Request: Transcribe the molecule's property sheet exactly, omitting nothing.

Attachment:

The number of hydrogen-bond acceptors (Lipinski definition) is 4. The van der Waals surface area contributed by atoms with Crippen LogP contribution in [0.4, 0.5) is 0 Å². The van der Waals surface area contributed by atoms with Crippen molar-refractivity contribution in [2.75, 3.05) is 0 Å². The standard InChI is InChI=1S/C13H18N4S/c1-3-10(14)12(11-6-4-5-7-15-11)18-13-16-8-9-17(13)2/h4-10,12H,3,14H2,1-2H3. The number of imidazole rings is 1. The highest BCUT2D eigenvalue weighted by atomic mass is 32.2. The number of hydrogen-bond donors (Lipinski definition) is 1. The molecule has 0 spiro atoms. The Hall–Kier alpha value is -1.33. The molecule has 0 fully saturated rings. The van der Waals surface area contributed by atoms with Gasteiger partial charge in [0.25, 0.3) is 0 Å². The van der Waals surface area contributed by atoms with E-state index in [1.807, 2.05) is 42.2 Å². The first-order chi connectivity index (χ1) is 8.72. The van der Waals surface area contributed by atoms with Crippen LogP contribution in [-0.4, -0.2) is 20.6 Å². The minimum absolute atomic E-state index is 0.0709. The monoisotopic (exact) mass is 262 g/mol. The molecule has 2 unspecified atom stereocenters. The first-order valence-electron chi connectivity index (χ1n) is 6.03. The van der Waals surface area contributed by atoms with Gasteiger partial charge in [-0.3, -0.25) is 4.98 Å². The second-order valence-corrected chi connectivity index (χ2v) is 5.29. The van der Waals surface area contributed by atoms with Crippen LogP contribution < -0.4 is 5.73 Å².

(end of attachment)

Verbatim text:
The number of hydrogen-bond acceptors (Lipinski definition) is 4. The van der Waals surface area contributed by atoms with Crippen LogP contribution in [0.4, 0.5) is 0 Å². The van der Waals surface area contributed by atoms with Crippen molar-refractivity contribution in [2.75, 3.05) is 0 Å². The standard InChI is InChI=1S/C13H18N4S/c1-3-10(14)12(11-6-4-5-7-15-11)18-13-16-8-9-17(13)2/h4-10,12H,3,14H2,1-2H3. The number of imidazole rings is 1. The highest BCUT2D eigenvalue weighted by atomic mass is 32.2. The number of hydrogen-bond donors (Lipinski definition) is 1. The molecule has 0 spiro atoms. The Hall–Kier alpha value is -1.33. The molecule has 0 fully saturated rings. The van der Waals surface area contributed by atoms with Gasteiger partial charge in [0.25, 0.3) is 0 Å². The van der Waals surface area contributed by atoms with E-state index in [1.807, 2.05) is 42.2 Å². The first-order chi connectivity index (χ1) is 8.72. The van der Waals surface area contributed by atoms with Crippen LogP contribution in [-0.4, -0.2) is 20.6 Å². The minimum absolute atomic E-state index is 0.0709. The monoisotopic (exact) mass is 262 g/mol. The molecule has 2 unspecified atom stereocenters. The first-order valence-electron chi connectivity index (χ1n) is 6.03. The van der Waals surface area contributed by atoms with Gasteiger partial charge in [-0.3, -0.25) is 4.98 Å². The second-order valence-corrected chi connectivity index (χ2v) is 5.29. The van der Waals surface area contributed by atoms with Crippen LogP contribution < -0.4 is 5.73 Å².